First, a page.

The tech giant's share price shows that the business model of piecemeal integration to develop users' full computer and communications systems was the way to go.
Apple is the true survivor of the dotcom bubble
Remember those final days of the dotcom bubble, when a start-up company that shipped dog food across the US was considered the future of "e-tailing" and Wall Street's cleverest analysts were certain Cisco Systems would become the world's first US$1 trillion (Dh3.67tn) company?
Well, if you have taken a look at Apple's stock price recently, you could be forgiven for thinking that somehow the clocks have been running backwards and we are back in the era when Henry Blodget was king and AOL had enough funny money to buy Time Warner for twice the GDP of Qatar. In little more than a year, Apple's stock has tripled in value from $88.33 on January 16 last year to its closing price on Friday of $270.83. Last week alone it rose 10 per cent.
Predicting a $300 stock price for Apple used to be a bold statement. Now, with Apple worth almost as much as its old enemy Microsoft, $350 seems within reach. But is there any justification for this Apple mania, or has Wall Street simply developed a crush for the company and its seductive range of i-prefaced products; a crush that will inevitably lead to heart-break and recriminations? There certainly was not a great deal of enthusiasm for the company's long-term prospects back in the winter of 2008 to 2009. After all, here was a business model that depended entirely on selling limited-function, proprietary technology to consumers for two or three times the price of generic (and sometimes more useful) alternatives.
On top of that was the issue of Steve Jobs, the enigmatic, polo neck-wearing chief architect of Apple, who had been forced to take a six-month leave of absence for a liver transplant without an obvious successor in place. Even given the phenomenal success of Apple's iPhone, it looked for a while as though the company's decade of innovation, profitability and stock market gains may have finally come to an end.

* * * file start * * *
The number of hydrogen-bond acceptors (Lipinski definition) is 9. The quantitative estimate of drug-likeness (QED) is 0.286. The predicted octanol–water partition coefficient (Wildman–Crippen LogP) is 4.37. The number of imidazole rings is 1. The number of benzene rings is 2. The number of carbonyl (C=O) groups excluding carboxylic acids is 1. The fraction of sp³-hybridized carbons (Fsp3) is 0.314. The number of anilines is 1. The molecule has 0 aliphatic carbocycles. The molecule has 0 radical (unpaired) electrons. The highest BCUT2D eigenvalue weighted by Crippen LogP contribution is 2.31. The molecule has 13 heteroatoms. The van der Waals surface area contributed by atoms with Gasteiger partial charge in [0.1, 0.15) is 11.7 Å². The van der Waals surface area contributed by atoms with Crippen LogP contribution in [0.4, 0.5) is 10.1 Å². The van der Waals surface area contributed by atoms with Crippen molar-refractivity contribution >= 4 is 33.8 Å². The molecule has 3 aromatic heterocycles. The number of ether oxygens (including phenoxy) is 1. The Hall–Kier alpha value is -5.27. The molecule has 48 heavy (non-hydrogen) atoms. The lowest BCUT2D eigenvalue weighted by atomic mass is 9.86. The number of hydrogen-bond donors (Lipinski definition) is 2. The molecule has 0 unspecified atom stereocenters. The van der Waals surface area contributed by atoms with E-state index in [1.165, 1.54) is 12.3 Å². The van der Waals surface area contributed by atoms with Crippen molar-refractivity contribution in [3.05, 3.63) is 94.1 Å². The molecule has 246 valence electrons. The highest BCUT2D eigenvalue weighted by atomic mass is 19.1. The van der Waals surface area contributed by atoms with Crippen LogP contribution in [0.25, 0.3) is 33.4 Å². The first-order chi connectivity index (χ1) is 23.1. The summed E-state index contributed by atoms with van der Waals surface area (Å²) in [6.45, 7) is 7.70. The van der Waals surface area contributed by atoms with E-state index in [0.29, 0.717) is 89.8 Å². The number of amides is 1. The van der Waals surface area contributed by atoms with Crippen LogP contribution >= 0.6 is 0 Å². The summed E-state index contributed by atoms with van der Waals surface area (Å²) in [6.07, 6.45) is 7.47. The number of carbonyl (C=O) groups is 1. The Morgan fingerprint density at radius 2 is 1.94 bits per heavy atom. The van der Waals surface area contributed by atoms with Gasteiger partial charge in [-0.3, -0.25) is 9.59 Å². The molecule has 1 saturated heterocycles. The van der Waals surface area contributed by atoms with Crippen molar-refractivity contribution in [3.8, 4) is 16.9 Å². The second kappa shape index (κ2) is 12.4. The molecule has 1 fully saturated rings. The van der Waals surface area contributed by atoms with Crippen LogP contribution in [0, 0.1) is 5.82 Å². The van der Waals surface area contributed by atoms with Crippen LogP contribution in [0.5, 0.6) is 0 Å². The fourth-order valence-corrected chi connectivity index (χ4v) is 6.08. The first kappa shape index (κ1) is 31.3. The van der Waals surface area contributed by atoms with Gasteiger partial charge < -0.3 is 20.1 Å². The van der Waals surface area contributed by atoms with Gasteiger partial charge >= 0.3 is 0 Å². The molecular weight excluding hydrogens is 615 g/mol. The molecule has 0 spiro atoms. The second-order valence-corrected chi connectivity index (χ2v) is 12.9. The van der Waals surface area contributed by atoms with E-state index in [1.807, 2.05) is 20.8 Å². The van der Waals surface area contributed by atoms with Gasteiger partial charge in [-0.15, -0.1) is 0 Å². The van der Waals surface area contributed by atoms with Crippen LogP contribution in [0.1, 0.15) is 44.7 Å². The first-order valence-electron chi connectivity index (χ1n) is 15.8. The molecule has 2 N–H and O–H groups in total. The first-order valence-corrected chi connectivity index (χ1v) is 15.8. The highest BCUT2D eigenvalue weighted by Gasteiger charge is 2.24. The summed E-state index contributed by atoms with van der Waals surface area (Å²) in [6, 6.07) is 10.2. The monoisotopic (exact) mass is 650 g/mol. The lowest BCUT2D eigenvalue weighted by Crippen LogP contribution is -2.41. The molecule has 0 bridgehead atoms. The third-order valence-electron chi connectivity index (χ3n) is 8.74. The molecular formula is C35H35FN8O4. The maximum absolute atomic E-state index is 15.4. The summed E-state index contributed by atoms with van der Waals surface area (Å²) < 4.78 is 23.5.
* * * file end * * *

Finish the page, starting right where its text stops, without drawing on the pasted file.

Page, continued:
It hadn't, of course, as has been so obviously demonstrated by the company's second-quarter results, which blew a hole in analysts' expectations. Sales of the iPhone were 1.5 million ahead of most predictions (at 8.7 million), with iPod sales 800,000 higher than analysts' guesses (at 10.9 million), and Mac sales more or less exactly as hoped (at 2.9 million). "It's hard to say what did better than expected," one US analyst said. "It all did better than expected."
Although Mr Jobs has returned to Apple, the most reassuring part about these recession-defying results is perhaps how well the company seems to have done while its leader was away. The prospect of a viable "post-Steve" Apple has removed one of the last big concerns held by investors over the past few years. Also heartening, of course, is the clear evidence that the company's beautifully executed product integration strategy - from MobileMe to iTunes to the iPod, iMac, iPhone and now the iPad - is finally beginning to pay off, as consumers gradually replace every link in the chain of their personal computing-communications networks with Apple devices.
After all, a phone user who buys and likes an iPhone will more likely than not replace their laptop or PC with an Apple product when it is time to upgrade. This is what separates the seeming insanity of Apple's stock price from the dotcom fantasies that so captured the collective imagination of investors 10 years ago. It is based on real growth in revenues and profits. For example, Apple's second-quarter earnings of $3.1 billion were almost double that of a year earlier, even before we see how well the newly launched iPad - which buyers seem to be viewing as an entry-level Apple laptop rather than an overpriced PDA - has performed.
Yes, the stock price has probably been supercharged by thwarted short sellers having to buy out their positions and many of the most exciting gains are probably in the past, but the price/earnings ratio of 21 (for this year's estimates) does not seem outrageous for a company growing at such a pace - and with still only 8 per cent penetration of the US personal computer market (compared with 25 per cent for HP).
Those who hope to buy on a correction might very well be left in the dust. email@example.com